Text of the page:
It’s fascinating how things work out. Andy Dufresne just wanted to work on a boat project and the younger version of Joshua Shea just wanted to walk into a library and see one of his books on a shelf. Life got in Andy’s way. He was falsely accused of killing his wife, ran a sweet embezzling scheme while behind bars and escaped prison. Of course, he was also a fictional character in The Shawshank Redemption. I, on the other hand, am as real as my mind allows me to be.

Life got in my way, too. When I was 17-year-old high school senior, I saw an ad in my local newspaper’s sports section advertising the position of “sports clerk”. The clerk’s job was to take calls from coaches whose games we didn’t cover either because they were too far away or because we didn’t have the staff and it was deemed unessential for real coverage.

One day, about six weeks after starting, the first round of fall playoff games were rained out. Since the department was down two people, the “real” adult writers were overworked and instead of giving them overtime, they gave them the day off. The editor thought we’d just fill the section with national stories.

A few hours into our shift he came to me and said, “Hey, this is the first year in like a decade the Lewiston High School field hockey team made it to the playoffs. Why don’t you call the coach and have her give you a sense why she thinks they may go far in the playoffs?”

Since I went to Lewiston, I said to my editor, “I’m friends with the two captains, I can call them both, too.” He was impressed I went the extra mile. The next morning, my first bylined story was in the paper.

I almost never had to take another sports clerk call after that day. I was given a staff writer position and was still a high school student. A couple months later, I had proven myself enough that when a job opened in the regular news department, I took it. I fell in love with journalism and never looked back.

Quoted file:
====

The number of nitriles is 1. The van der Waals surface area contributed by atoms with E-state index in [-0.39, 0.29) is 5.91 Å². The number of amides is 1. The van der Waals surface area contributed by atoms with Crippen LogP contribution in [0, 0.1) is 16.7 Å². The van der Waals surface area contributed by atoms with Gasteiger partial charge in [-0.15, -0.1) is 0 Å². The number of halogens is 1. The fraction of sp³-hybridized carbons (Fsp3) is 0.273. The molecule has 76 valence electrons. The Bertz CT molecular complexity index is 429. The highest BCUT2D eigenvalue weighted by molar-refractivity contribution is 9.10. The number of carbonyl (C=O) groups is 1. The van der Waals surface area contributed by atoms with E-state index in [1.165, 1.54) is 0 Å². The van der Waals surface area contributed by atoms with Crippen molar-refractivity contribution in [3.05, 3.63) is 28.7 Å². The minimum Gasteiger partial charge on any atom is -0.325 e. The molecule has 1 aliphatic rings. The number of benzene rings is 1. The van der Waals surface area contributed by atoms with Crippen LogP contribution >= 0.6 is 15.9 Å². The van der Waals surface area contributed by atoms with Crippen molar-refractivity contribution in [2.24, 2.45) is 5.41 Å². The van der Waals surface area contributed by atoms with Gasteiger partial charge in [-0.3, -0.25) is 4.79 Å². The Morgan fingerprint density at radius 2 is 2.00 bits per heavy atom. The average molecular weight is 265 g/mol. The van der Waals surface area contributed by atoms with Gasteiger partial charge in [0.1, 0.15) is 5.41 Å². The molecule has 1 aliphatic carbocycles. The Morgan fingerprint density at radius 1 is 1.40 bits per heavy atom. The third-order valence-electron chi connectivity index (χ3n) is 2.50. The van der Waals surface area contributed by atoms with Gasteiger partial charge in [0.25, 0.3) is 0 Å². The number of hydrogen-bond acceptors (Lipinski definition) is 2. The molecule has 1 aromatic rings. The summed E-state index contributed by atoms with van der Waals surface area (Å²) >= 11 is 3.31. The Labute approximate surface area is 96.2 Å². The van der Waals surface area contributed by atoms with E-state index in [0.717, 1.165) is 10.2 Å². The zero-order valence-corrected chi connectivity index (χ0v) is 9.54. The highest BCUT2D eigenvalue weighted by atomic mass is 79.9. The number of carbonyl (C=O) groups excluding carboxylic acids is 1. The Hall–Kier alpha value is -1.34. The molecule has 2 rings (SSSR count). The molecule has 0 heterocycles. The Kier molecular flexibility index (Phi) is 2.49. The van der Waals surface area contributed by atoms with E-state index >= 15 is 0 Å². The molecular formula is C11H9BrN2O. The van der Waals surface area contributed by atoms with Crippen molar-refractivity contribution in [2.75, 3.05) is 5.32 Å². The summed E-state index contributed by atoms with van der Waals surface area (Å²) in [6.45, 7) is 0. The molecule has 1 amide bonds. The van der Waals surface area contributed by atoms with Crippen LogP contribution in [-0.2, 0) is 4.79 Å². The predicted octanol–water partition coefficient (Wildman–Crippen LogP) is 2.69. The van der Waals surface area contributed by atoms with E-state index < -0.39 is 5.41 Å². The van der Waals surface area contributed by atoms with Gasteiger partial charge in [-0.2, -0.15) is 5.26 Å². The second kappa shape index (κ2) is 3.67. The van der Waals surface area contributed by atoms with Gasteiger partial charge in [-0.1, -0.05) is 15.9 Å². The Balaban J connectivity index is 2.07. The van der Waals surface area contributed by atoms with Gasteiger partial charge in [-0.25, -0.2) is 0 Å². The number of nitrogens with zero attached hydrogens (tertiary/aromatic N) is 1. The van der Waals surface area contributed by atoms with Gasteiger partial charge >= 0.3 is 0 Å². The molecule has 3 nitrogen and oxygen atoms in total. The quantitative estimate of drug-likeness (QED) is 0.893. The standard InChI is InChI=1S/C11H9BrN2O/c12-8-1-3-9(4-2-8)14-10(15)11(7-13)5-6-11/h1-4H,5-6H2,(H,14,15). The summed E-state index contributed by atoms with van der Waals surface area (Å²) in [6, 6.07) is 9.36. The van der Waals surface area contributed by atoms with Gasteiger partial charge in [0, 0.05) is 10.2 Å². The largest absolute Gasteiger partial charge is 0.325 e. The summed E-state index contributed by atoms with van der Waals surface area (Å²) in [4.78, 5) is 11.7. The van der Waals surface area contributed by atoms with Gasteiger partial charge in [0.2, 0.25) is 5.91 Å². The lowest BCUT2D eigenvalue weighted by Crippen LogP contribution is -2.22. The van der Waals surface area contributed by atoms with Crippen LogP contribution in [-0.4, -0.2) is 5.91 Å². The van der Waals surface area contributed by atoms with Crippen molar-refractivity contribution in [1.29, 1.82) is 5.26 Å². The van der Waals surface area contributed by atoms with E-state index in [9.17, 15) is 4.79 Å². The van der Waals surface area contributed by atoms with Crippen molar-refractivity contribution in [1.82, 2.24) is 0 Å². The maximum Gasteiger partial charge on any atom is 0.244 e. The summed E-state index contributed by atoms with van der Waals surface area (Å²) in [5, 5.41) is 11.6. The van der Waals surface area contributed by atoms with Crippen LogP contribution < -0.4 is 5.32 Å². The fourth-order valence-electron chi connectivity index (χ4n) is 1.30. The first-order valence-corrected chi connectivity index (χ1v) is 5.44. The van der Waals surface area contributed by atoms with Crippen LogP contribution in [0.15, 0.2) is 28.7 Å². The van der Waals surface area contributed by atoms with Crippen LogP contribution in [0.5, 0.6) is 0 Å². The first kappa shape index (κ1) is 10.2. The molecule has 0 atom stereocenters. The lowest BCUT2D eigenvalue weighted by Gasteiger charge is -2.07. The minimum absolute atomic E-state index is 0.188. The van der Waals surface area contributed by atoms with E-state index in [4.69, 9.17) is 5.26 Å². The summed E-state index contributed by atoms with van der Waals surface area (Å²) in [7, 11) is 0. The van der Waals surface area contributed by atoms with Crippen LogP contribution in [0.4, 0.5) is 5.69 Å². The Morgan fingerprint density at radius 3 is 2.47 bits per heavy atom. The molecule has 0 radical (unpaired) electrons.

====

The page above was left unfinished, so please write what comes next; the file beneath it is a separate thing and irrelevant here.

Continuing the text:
Fast-forward 15 years and I’m a magazine publisher, I’d started a film festival and was a local politician. None of this was young Josh’s bucket list stuff. It paid the bills and helped fuel my narcissist side while I hid my addictions, but this stuff was never part of the “dream” plan, they were just good gigs.

As you probably know if you’ve read this site in the past, my world ultimately imploded with my very public arrest for an inappropriate chat room session with a teenage girl. I lost everything I’d worked for professionally. After an intense recovery, I went to serve 6 months in jail. While there, I finally wrote a half-decent book about my addiction. That process revealed to me that I want to help people who are dealing with this issue and help educate those who know nothing and live in a world of stereotypes and assumptions.

When I got out of jail, I continued with recovery and spent the next year editing and polishing the manuscript down to a workable document. I finally found a publisher who would print it.

What’s interesting now, several months after it was officially released is that it’s popping up on the radar of libraries. They automatically get most best sellers or books from the “Big 5” publishers, but little books like mine often go unnoticed.

Thankfully, mine is starting to gain a little bit of traction in the library community. There really isn’t a book written from a male perspective using real names and real events that illustrates a descent into addiction like mine out there. Like the book or hate it, it still can be a resource unlike anything out there and I think that’s why it’s gaining traction.

Not too long ago, I walked into a library that I knew had the book. I went to the New Arrivals section and saw it sitting there, on a shelf with books by authors I recognized and books on subjects I’d want to read about.

Twelve-year-old Josh wouldn’t have believed the subject matter, nor would he have believed that he would write over 2,000 newspaper or magazine articles before his first book would come out, but he would have been psyched to see a book he wrote sitting on a library shelf.

It was a bumpy road on a route to hell and back I’d never advise anybody to take, but there it was…a dream come true.

Morgan Freeman has one of his best voiceover lines of all time at the end of The Shawshank Redemption: “Andy Dufresne crawled out through a river of shit and came out clean on the other side.”

Yeah, that sounds about right.

Kennebunk

If you’d like to see a list of libraries my book is in, Click Here

If you’d like to buy the book, Click Here

5 comments

Leave a Reply

Fill in your details below or click an icon to log in:

WordPress.com Logo

You are commenting using your WordPress.com account. Log Out /  Change )

Google+ photo

You are commenting using your Google+ account. Log Out /  Change )

Twitter picture

You are commenting using your Twitter account. Log Out /  Change )

Facebook photo

You are commenting using your Facebook account. Log Out /  Change )

w

Connecting to %s